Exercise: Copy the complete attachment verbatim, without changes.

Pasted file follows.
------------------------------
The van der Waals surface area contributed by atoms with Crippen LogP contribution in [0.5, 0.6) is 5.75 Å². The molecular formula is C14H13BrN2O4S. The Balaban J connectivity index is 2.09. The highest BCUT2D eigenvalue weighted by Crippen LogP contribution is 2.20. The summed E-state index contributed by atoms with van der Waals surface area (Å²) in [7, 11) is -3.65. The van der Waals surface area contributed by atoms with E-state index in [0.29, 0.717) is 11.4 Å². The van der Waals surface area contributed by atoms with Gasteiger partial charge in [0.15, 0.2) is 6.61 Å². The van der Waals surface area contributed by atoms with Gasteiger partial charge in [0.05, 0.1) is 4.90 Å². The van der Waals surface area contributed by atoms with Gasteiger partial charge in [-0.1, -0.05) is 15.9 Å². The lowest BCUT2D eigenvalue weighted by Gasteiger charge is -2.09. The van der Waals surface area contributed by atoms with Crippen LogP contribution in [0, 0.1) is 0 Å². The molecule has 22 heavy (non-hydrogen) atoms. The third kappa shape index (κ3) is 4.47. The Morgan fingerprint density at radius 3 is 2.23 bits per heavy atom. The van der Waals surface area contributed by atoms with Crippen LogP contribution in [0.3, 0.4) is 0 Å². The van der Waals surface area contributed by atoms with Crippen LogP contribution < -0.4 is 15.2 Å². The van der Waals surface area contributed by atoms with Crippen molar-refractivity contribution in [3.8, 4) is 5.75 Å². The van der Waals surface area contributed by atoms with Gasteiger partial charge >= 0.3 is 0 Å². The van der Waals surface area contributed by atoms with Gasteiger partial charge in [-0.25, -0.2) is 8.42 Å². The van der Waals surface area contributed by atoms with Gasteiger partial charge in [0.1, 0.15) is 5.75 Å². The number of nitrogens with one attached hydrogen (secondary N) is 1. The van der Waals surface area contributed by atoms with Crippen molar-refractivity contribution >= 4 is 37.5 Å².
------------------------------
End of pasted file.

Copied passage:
The van der Waals surface area contributed by atoms with Crippen LogP contribution in [0.5, 0.6) is 5.75 Å². The molecular formula is C14H13BrN2O4S. The Balaban J connectivity index is 2.09. The highest BCUT2D eigenvalue weighted by Crippen LogP contribution is 2.20. The summed E-state index contributed by atoms with van der Waals surface area (Å²) in [7, 11) is -3.65. The van der Waals surface area contributed by atoms with E-state index in [0.29, 0.717) is 11.4 Å². The van der Waals surface area contributed by atoms with Gasteiger partial charge in [0.15, 0.2) is 6.61 Å². The van der Waals surface area contributed by atoms with Gasteiger partial charge in [0.05, 0.1) is 4.90 Å². The van der Waals surface area contributed by atoms with Gasteiger partial charge in [-0.1, -0.05) is 15.9 Å². The lowest BCUT2D eigenvalue weighted by Gasteiger charge is -2.09. The van der Waals surface area contributed by atoms with Crippen LogP contribution in [0, 0.1) is 0 Å². The molecule has 22 heavy (non-hydrogen) atoms. The third kappa shape index (κ3) is 4.47. The Morgan fingerprint density at radius 3 is 2.23 bits per heavy atom. The van der Waals surface area contributed by atoms with Crippen LogP contribution in [0.3, 0.4) is 0 Å². The van der Waals surface area contributed by atoms with Crippen LogP contribution < -0.4 is 15.2 Å². The van der Waals surface area contributed by atoms with Crippen molar-refractivity contribution in [3.8, 4) is 5.75 Å². The van der Waals surface area contributed by atoms with Gasteiger partial charge >= 0.3 is 0 Å². The van der Waals surface area contributed by atoms with Gasteiger partial charge in [-0.25, -0.2) is 8.42 Å². The van der Waals surface area contributed by atoms with Gasteiger partial charge in [0.1, 0.15) is 5.75 Å². The number of nitrogens with one attached hydrogen (secondary N) is 1. The van der Waals surface area contributed by atoms with Crippen molar-refractivity contribution >= 4 is 37.5 Å².